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· Just one more switchback
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Discussion Starter · #1 ·
I installed brand new Ksyrium ES's on my bike yesterday morning. They spun very well on the stand. When I started my warmup for our Tuesday night ride though, I kept getting chain suck. I pulled the wheel and realized that the cassette body kept freezing up, sometimes it would spin freely and other times it would not spin at all. The pawls are sticking to the point of the cassette not spinning. It is not just new bearing tightness. Has anyone heard of this before?

They were a team deal so I will have to contact Mavic directly to get them replaced but just wondering if anyone else has experienced this.
 

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Sure it's the pawls? Sometimes the interface between the hub seal and the cassette body seal is bone dry, producing just enough friction to act as an intermittent brake. Drop of oil will fix it, if that's the problem.
 

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There is a bushing in the Ksyrium freehub body
Yes, that's the culprit. The inside is the bearing surface, while the face makes the seal against the soft rubber ring on the hub. Lube both inside and face with something like gear oil or Phil's Tenacious. There's also a Mavic product for that, but I can't recall the name right now.
 

· Just one more switchback
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Discussion Starter · #5 ·
ok

This is what Mavic said "My first thought is that the little washer that goes between the free hub body and the nose of the hub is missing. If you take the free hub body off it will be either stuck to the inside of the free hub body or sitting on the nose of the hub"

I will check tonight and see which it is, a washer or in need of oil. How do I get the cassette body off? I have serviced CK, Hugi and WTB hubs before but never a Mavic.

Thanks and I will let you know which it was.
 

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It's been a while and I don't have a hub here, but this is what I remember. Hope there wasn't a major redesign recently: :D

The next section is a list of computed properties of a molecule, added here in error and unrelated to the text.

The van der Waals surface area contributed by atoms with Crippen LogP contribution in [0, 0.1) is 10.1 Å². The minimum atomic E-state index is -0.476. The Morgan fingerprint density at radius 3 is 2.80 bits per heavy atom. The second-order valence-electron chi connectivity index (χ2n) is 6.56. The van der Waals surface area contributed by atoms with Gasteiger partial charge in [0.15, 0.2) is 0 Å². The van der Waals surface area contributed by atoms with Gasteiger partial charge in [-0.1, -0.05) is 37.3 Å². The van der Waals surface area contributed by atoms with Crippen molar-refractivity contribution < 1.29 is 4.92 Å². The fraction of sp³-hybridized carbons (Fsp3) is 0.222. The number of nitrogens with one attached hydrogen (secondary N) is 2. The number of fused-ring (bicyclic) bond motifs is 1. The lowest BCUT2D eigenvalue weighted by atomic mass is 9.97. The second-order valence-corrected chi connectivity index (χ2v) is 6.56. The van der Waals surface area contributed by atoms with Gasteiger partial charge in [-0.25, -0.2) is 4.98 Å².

Pull the unthreaded cap off the non-drive side of the axle. That should reveal a hex, perhaps 8 mm or even larger. (On old axles, that cap is hard to remove sometimes. Unscrewing the adjuster collar should break it loose.)

Put your 5 mm (?) hex wrench into the hex wrench hole on the drive side of the axle.

Torque the wrenches against each other and carefully unscrew the axle.

Slide it all apart - watch for two pawl springs to come out.
 

· Just one more switchback
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Discussion Starter · #7 ·
How about a broken pawl

I took the wheel apart tonight and found that one of the pawls was broken. The wheel started acting up in the first 100 feet of the ride so I know it didn't happen while riding. I put the cassette on with the same amount of torque as I have been doing to road and mtb wheels for the last ten years so I don't think that did it. Actually, it probably did do it but I would say that it had to be a defective pawl, not too much torque. I will tell Mavic tomorrow and hopefully they will just ship out a new pawl or two.

Why don't pictures show up in the preview?
 

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Amazing!

I can't see how you possibly could have broken that pawl with the cassette installation. It's either a metallurgical defect in the pawl itself or an assembly problem on the line. Either way, Mavic owes you.
 

· naranjito
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you put far more force on the pawls while pedalling than what you could put on while installing the cassette (unless you use a 6 foot bar and totally ignore the recommended torque specs!). probably came that way from the factory. a new pawl to replace the broken one should do the trick - you shouldn't need to send the wheel back, just do it yourself.
 
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